Professor Derrick Wyatt, QC, Member of the International Academic Council of FIDE, asks whether the UK Government is risking a trade war with the EU by breaking its commitments on Northern Ireland. He examines the options open to the EU in international law if the UK breaks the Withdrawal Agreement. The UK Government is still pressing ahead with draft legislation which it admits will break international law, yet it has signalled it will only apply that legislation consistently with international law. Nevertheless, it now seems likely that the UK will resolve any difficulties and disagreements which lie ahead through the lawful channels provided in the Northern Ireland Protocol and the Withdrawal Agreement. If the UK Government intends its mixed messaging to signal a u-turn, it is a welcome u-turn, from the perspective of the rule of law. Meanwhile, trade negotiations between the EU and the UK continue, and there is growing optimism that they will be brought to a successful conclusion.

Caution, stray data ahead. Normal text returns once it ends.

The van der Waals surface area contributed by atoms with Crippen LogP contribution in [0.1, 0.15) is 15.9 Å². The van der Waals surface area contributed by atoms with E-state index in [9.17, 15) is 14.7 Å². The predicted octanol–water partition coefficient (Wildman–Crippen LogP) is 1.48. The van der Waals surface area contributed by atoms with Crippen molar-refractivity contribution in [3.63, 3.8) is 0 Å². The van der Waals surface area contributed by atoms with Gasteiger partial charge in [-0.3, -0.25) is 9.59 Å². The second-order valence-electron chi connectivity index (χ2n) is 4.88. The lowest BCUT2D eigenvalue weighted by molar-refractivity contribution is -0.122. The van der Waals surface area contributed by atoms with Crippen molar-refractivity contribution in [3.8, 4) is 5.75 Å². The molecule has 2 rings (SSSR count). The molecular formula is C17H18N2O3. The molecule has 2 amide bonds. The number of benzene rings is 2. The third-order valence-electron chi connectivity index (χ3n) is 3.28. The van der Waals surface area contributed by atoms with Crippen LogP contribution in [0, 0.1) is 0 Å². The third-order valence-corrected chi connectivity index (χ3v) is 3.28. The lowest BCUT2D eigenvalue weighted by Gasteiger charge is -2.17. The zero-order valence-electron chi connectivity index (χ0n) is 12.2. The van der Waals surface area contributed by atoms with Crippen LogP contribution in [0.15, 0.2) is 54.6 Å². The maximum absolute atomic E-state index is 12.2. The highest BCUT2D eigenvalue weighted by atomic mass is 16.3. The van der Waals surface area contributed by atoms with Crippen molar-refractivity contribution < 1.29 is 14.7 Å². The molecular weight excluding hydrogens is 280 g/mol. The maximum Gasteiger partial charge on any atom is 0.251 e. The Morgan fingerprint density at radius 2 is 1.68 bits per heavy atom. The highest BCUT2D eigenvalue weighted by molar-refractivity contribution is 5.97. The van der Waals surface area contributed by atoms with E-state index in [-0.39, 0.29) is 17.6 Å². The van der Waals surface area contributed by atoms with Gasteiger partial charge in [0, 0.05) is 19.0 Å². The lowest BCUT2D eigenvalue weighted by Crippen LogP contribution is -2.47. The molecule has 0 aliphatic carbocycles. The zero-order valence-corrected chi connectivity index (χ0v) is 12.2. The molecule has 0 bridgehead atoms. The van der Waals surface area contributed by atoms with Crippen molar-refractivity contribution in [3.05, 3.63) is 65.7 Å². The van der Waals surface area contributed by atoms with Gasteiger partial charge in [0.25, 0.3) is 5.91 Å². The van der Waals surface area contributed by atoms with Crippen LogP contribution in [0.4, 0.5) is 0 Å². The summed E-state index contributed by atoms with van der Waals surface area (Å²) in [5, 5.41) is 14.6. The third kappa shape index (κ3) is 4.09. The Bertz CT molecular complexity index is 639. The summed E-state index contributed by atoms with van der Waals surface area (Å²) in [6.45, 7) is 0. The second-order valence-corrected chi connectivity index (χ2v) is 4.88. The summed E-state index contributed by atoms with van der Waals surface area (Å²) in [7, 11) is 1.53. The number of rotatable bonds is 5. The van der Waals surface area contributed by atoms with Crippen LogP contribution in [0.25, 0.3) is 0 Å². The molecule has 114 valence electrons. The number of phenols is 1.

D Wyatt and Richard Ekins, 'Reforming the Supreme Court' (2020) Policy Exchange
The context for this radical and admittedly tentative proposal for reform is the periodic debate about the activism or not of the UK Supreme Court. Derrick Wyatt doe snot take sides in this debate, but argues for a reform that might mitigate the possible institutional tendencies of the UKSC towards activism without undermining the role of the judiciary as a whole in upholding the rule of law and contributing to the evolution of the common law, including constitutional and administrative law. The proposal is to abolish UKSC and replace it with panels drawn from the courts of appeal of England and Wales, Northern Ireland and Scotland. Judges of these courts of appeal would also be members of the new UK Final Court of Appeal. This proposal would increase participation of women and BAME judges at the final appeal stage, as well as increasing participation by judges from Northern Ireland and Scotland in final appeals.